DXI AGREES TO HALT SALES OF PAGE-BASED TARIFF SOFTWARE

DXI AGREES TO HALT SALES OF PAGE-BASED TARIFF SOFTWARE

A Pittsburgh-based company that provides tariff software and related services to the shipping industry agreed to stop selling and supporting one of its products in an out-of-court settlement of a copyright infringement suit.

Under terms of the settlement between Data Exchange Inc., or DXI, and Mariner Systems Inc. of San Francisco, DXI will cease selling and providing support for its "DXI-Tariff Master" software as of Feb. 1.The software enables ship lines and rate-setting conferences to create, edit and distribute electronic images of their price lists, known in the industry as tariffs.

Ship lines and tariff publishing companies are assessing the impact of the settlement, which was announced Jan. 8.

"There are quite a few carriers who are using this system, and are somewhat paranoid at this time," said Keith Pomkowski, executive director, Associated Conferences Secretariat, Hollywood, Fla.

The group consists of several conference agreements through which lines set rates in the Central American, Panamanian and Caribbean trades.

Tariffs are detailed lists of shipping prices plus the rules and mathematical formulas ship lines use to apply the prices to specific shipments. Tariff Master allows a user to take this information and put it in a printed page format that can be sent electronically over telephone lines.

Tariff Master has 53 domestic and three overseas users, a DXI spokeswoman said. No large ship lines work with the product.

Besides providing tariff software and filing services, DXI also is developing the software behind the Federal Maritime Commission's Automated Tariff Filing Information, or ATFI, system. ATFI is a massive and frequently controversial project to automate the filing of maritime tariffs.

DXI has developed software that allows ship lines to file tariffs as data that can be easily used by computer systems, rather than in the more difficult to use page-based formats Tariff Master relies on.

The settlement will have absolutely no impact on DXI's ATFI efforts and data-oriented tariff publishing software, the DXI spokeswoman said.

"The database product is entirely separate from Tariff Master," the spokeswoman said.

For Tariff Master users, "the key issues are whether DXI is going to continue to support and to continue to provide filing for all these accounts they have," said a maritime company executive, who requested he not be quoted by name.

Ship lines fear they will have to completely revamp their tariff publishing arrangements and resort to time-consuming, inconvenient strategies to file their tariffs with the Federal Maritime Commission.

Others are not so sure.

Continued tariff filing is "not a problem," the DXI spokeswoman said. Although the settlement prevents the company from providing technical support services for its software, "the filing should go on uninterrupted," she said.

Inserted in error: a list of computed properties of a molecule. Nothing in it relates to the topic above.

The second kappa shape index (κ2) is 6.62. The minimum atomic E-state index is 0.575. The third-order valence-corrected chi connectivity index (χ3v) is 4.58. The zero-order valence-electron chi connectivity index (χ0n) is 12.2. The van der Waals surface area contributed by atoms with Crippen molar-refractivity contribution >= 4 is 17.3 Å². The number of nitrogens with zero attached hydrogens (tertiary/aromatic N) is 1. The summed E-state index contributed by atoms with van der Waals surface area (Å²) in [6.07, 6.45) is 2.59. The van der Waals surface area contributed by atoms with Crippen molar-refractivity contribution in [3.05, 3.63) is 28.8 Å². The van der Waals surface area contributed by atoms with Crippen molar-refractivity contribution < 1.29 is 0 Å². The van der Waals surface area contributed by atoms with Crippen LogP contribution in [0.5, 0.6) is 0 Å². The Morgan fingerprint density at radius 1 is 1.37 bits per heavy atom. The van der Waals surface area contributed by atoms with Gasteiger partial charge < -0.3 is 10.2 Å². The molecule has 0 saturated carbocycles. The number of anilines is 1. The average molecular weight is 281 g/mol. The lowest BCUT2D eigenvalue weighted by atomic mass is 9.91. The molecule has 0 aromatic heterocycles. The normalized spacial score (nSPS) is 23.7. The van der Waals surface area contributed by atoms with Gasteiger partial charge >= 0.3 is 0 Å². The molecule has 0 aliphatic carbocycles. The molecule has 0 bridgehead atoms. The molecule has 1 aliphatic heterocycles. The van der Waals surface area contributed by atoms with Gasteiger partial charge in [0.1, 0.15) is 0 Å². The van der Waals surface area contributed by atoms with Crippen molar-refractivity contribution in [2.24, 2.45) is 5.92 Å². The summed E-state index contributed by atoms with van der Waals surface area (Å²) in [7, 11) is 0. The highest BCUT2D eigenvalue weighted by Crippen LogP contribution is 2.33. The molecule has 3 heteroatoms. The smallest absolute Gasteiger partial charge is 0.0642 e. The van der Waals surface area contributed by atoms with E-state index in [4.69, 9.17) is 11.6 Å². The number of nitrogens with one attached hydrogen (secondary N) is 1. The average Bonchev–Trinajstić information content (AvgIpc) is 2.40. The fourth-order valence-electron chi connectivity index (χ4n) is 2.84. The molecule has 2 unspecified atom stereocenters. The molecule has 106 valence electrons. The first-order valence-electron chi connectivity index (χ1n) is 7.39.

"If that is the case, it (the settlement) will probably affect users very little," said Joe FitzGibbon, president, Effective Tariff Management Corp., a Bowie, Md.-based tariff publisher.

"At this point in time, with everybody concentrating on the ATFI system, I wouldn't expect there to be any updates to the (Tariff Master) software anyway," Mr. FitzGibbon said.

In fact, if ATFI avoids delays due to legal challenges, paper tariffs may end up obsolete by year's end anyway, maritime executives said.

Mariner Systems filed its suit in San Francisco in the U.S. District Court for Northern California.

According to a statement issued by both companies, the suit against DXI and certain of its principals and employees alleged that Tariff Master infringed Mariner's copyright and trademark in its "Tariff Publisher" software.

Transax Data, a subsidiary of The Journal of Commerce Inc., also is in the tariff software and filing business. Transax executives declined to comment about the agreement.

Executives at both Mariner and DXI said the settlement's terms constrained them from speaking further about its details.

"DXI continues to deny all allegations and admits no liability under the settlement agreement," the companies' joint statement said.

"Under the terms of the settlement, DXI will pay an unspecified amount to Mariner, and has agreed as of Jan. 1, 1992, to cease future marketing, advertising, licensing, selling and distribution" of Tariff Master, according to the statement.

In addition, DXI will cease providing product support for its DXI-Tariff Master product, also effective Feb. 1.

"We'll stop fixing the software or replacing the disk or modifying the software or doing anything to the software," the DXI spokeswoman said. In addition, "we will not do any more Tariff Master installations," she said.

"We don't expect it to have much of an impact at all. The paper page is going away," the spokeswoman said.